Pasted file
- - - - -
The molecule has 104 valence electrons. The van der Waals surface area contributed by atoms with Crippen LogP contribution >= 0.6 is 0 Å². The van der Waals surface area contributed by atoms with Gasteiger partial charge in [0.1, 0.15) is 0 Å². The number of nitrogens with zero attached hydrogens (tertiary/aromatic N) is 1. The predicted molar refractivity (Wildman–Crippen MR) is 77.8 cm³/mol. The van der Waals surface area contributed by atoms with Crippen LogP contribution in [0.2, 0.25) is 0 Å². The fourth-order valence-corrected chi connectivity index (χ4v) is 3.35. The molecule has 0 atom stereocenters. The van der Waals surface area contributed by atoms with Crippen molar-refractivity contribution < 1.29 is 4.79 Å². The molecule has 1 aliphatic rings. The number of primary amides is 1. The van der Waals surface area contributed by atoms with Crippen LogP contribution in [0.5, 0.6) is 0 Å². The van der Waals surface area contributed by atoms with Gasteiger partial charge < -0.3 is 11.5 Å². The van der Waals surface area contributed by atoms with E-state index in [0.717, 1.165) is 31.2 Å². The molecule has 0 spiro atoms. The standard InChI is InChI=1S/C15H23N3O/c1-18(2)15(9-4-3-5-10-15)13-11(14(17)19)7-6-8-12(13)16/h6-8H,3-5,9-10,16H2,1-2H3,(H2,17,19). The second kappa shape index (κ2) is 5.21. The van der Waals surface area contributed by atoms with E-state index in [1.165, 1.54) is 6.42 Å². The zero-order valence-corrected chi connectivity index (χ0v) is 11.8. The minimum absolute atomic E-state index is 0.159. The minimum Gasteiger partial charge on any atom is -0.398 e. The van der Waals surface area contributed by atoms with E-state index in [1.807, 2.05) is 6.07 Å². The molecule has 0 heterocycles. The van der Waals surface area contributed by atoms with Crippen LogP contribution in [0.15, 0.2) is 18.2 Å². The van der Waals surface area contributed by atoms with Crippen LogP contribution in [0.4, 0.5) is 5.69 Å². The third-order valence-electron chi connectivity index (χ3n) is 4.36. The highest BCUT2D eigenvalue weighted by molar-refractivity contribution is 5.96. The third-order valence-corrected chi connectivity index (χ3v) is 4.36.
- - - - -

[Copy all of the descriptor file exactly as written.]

The molecule has 104 valence electrons. The van der Waals surface area contributed by atoms with Crippen LogP contribution >= 0.6 is 0 Å². The van der Waals surface area contributed by atoms with Gasteiger partial charge in [0.1, 0.15) is 0 Å². The number of nitrogens with zero attached hydrogens (tertiary/aromatic N) is 1. The predicted molar refractivity (Wildman–Crippen MR) is 77.8 cm³/mol. The van der Waals surface area contributed by atoms with Crippen LogP contribution in [0.2, 0.25) is 0 Å². The fourth-order valence-corrected chi connectivity index (χ4v) is 3.35. The molecule has 0 atom stereocenters. The van der Waals surface area contributed by atoms with Crippen molar-refractivity contribution < 1.29 is 4.79 Å². The molecule has 1 aliphatic rings. The number of primary amides is 1. The van der Waals surface area contributed by atoms with Crippen LogP contribution in [0.5, 0.6) is 0 Å². The van der Waals surface area contributed by atoms with Gasteiger partial charge < -0.3 is 11.5 Å². The van der Waals surface area contributed by atoms with E-state index in [0.717, 1.165) is 31.2 Å². The molecule has 0 spiro atoms. The standard InChI is InChI=1S/C15H23N3O/c1-18(2)15(9-4-3-5-10-15)13-11(14(17)19)7-6-8-12(13)16/h6-8H,3-5,9-10,16H2,1-2H3,(H2,17,19). The second kappa shape index (κ2) is 5.21. The van der Waals surface area contributed by atoms with E-state index in [1.165, 1.54) is 6.42 Å². The zero-order valence-corrected chi connectivity index (χ0v) is 11.8. The minimum absolute atomic E-state index is 0.159. The minimum Gasteiger partial charge on any atom is -0.398 e. The van der Waals surface area contributed by atoms with E-state index in [1.807, 2.05) is 6.07 Å². The molecule has 0 heterocycles. The van der Waals surface area contributed by atoms with Crippen LogP contribution in [0.15, 0.2) is 18.2 Å². The van der Waals surface area contributed by atoms with Crippen LogP contribution in [0.4, 0.5) is 5.69 Å². The third-order valence-electron chi connectivity index (χ3n) is 4.36. The highest BCUT2D eigenvalue weighted by molar-refractivity contribution is 5.96. The third-order valence-corrected chi connectivity index (χ3v) is 4.36.